Friday, 26 September 2008
John Gummer talk on the future of food and farming
To the Brudenell Hotel in Aldeburgh on a sensational September day to hear lunchtime talks from John Gummer MP (Suffolk Coastal) and former environment secretary and Professor Jules Pretty of the University of Essex on Suffolk's role in feeding a future world of changing climate. It was a very civilised occasion with about sixty people gathered in the bright restaurant of the Brudenell restaurant and we had a great lunch.
MC for the day was local mover and shaker William Kendall: farmer and serial entrepreneur - Covent Garden Soup and Green & Blacks are just two of the businesses he has transformed. He farms at Maple Farm, Kelsale.
I've uploaded some video of highlights from the talks . One of the most interesting thoughts came from Jules Pretty: as human beings we need stories to help us identify with food and stop it becoming a commodity where price is all that matters. He spoke eloquently about the effects of convergence and how important it is that we develop a divergent food culture. Part of this is helping consumers make a stronger association between the food we eat and where it comes from. The Aldeburgh Food and Drink Festival and Food Safari are both part of an effort to bring out the unique stories behind the producers who supply us with the food we eat.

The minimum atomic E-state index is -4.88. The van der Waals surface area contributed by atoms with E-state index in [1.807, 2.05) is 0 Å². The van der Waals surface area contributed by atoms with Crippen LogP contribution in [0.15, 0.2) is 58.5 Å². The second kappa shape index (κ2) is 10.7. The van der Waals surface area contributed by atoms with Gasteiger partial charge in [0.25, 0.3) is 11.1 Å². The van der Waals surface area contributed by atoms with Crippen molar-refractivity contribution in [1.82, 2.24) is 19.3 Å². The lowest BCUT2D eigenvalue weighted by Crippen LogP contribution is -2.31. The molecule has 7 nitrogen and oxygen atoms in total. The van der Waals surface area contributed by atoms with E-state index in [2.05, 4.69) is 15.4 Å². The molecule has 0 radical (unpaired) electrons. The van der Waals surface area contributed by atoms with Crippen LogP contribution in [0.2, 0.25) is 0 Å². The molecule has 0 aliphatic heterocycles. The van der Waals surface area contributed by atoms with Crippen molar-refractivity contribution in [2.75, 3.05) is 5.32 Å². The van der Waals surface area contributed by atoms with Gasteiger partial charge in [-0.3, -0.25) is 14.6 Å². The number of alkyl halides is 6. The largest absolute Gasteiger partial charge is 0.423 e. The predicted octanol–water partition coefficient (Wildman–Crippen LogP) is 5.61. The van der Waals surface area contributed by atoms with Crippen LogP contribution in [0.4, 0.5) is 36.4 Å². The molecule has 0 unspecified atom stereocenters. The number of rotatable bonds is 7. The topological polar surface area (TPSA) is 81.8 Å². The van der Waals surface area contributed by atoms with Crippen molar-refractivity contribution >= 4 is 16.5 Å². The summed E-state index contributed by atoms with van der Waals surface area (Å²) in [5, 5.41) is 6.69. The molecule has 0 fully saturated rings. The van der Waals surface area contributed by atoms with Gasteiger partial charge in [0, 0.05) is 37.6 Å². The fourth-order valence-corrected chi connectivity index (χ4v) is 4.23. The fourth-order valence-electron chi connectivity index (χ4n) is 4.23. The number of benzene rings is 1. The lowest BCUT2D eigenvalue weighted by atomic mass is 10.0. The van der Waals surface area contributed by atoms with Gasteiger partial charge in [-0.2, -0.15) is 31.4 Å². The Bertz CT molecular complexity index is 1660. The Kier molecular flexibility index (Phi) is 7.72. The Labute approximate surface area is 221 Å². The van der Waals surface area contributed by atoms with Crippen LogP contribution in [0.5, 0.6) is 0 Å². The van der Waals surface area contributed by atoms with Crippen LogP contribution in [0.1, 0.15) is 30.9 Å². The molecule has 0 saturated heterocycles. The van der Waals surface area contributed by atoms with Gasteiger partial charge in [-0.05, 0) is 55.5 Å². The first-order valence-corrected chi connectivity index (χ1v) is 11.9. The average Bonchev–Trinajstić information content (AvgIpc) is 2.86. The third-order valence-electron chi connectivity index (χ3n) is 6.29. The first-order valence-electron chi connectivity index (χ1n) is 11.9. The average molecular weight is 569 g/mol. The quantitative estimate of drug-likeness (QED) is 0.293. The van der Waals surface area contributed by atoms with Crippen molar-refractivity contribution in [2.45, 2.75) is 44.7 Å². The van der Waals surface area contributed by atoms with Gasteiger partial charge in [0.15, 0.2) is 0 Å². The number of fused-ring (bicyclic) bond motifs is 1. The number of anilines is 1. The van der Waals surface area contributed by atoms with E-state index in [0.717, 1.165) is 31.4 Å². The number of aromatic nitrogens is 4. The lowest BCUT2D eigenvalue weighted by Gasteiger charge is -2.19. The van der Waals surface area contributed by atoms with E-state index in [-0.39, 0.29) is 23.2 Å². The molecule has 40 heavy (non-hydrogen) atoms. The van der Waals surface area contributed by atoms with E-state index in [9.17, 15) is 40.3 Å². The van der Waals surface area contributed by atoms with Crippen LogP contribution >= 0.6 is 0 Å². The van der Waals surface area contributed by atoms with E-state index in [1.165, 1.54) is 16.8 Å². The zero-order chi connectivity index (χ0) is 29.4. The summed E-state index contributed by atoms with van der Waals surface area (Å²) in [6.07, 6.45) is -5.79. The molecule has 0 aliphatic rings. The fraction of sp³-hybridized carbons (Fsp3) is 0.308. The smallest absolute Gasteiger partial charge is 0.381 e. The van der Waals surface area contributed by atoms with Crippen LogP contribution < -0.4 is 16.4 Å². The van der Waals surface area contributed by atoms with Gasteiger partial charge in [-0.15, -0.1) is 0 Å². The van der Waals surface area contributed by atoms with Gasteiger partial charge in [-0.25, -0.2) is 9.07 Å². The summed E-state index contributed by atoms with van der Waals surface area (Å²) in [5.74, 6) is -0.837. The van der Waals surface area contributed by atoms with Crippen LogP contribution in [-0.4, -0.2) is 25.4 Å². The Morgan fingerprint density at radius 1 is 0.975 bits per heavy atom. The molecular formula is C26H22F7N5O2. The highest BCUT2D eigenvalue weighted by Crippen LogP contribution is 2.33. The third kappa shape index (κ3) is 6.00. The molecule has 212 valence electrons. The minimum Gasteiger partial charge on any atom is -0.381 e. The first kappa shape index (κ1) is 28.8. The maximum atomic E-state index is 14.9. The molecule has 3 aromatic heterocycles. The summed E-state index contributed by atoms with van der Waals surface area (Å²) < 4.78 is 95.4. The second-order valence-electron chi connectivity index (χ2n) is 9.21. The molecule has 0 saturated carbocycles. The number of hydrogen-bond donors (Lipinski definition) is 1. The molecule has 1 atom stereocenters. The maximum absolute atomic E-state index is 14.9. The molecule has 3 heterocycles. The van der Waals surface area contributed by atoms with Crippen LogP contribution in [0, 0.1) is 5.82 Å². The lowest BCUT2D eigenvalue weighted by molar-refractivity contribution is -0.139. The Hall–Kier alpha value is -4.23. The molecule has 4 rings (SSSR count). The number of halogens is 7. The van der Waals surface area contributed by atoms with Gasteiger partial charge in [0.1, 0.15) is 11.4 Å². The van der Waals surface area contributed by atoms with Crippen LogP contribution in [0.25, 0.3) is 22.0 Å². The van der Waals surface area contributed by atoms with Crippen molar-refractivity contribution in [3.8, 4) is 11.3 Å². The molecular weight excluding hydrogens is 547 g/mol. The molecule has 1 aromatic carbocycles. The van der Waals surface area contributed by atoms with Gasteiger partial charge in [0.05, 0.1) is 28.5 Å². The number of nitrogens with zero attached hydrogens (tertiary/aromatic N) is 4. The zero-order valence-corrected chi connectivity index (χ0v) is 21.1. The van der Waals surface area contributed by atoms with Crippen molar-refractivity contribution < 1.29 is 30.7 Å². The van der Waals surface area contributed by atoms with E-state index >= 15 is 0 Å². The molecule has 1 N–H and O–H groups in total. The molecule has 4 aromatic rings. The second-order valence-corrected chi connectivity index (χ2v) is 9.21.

John Gummer spoke on a wide range of global issues, of their intersection with the local Suffolk food scene but on a more personal note about the opportunities for greater levels of micro food production in gardens and allotments, railing against the decision to grub up allotments in densely populated Ipswich to allow more room for housing. Surely the two can go hand in hand? A widely publicised case of east London allotments being lost to Olympic development is charted in Sam and Sam Clark’s most recent Moro East recipe book. Gummer cited the pride he now takes, and his father before him, in producing most of his own vegetables. Gummer also dismissed biodynamic production and organics as rubbish. What do you think?